We’ve all experienced occasional acid reflux and heartburn after a big meal — that’s normal. But when it happens again and again, it could be a sign that it is something much more serious than just painful digestion.
- Burning pain in your chest (heartburn) or upper abdomen
- Irritation in your throat
- Acid taste in your mouth
- Bad breath
- Chronic cough
- Difficulty swallowing
As you’ve probably seen on TV commercials, pharmaceutical companies want you to go to your doctor for an antacid or proton pump inhibitor (PPI) when you have acid reflux. But long-term use of antacids (like TUMS or Mylanta), proton pump inhibitors (like Nexium — the “Purple Pill,” Protonix and Prilosec), or H2-receptor antagonists (like Tagamet, Pepcid or Zantac) can set you up for more problems down the road.
You do have more options than just taking a pill. And even if you’re already taking medication, there are highly effective natural ways to calm your digestive symptoms at the source of your acid reflux.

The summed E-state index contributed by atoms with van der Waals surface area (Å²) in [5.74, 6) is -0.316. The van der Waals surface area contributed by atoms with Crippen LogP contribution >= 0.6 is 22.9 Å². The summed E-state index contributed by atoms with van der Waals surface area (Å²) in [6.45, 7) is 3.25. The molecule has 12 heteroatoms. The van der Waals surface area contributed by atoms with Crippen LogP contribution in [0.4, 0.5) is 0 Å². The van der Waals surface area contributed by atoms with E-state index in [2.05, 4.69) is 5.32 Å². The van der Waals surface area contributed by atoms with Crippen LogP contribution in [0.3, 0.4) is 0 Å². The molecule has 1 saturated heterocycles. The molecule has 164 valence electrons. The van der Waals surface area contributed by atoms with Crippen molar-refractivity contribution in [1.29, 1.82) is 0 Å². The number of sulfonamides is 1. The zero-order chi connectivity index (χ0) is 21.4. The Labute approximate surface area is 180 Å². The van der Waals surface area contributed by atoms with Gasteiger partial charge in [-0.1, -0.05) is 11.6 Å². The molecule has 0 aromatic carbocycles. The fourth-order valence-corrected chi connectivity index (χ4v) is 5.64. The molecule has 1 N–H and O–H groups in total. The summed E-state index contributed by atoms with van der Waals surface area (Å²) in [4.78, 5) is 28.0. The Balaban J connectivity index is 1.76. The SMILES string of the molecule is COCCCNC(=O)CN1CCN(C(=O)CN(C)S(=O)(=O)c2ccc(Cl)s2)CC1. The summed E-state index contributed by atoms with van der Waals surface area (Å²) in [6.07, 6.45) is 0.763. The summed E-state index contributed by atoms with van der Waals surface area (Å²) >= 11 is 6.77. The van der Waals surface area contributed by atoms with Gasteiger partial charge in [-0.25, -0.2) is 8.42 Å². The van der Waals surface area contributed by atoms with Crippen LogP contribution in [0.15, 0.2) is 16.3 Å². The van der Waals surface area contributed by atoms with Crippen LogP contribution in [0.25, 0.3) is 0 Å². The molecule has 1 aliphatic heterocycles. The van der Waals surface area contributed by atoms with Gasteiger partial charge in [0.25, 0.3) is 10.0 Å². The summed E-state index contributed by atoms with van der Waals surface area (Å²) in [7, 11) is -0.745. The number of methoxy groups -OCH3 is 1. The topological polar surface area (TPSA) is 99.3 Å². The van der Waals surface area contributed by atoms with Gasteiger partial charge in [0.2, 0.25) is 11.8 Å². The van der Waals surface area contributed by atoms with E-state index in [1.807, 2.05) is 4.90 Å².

What is acid reflux or GERD?
More than 15 million Americans suffer from acid reflux disease, also known as gastroesophageal reflux disease or GERD, in which the acid from the stomach flows up into the esophagus, causing discomfort, inflammation and sometimes scarring. GERD is a digestive disorder that is diagnosed when the burning happens frequently or even continuously.
The reverse flow of acid into the esophagus takes place when there is pressure on the lower esophageal sphincter (the valve between the esophagus and the stomach) and the stomach itself. Instead of food being pushed down from the esophagus into the stomach and staying there like it should, the food and acid reverse their flow and push back up. The most common reason for this is a loss of tone in the lower esophageal sphincter.
Why antacids aren’t a long-term solution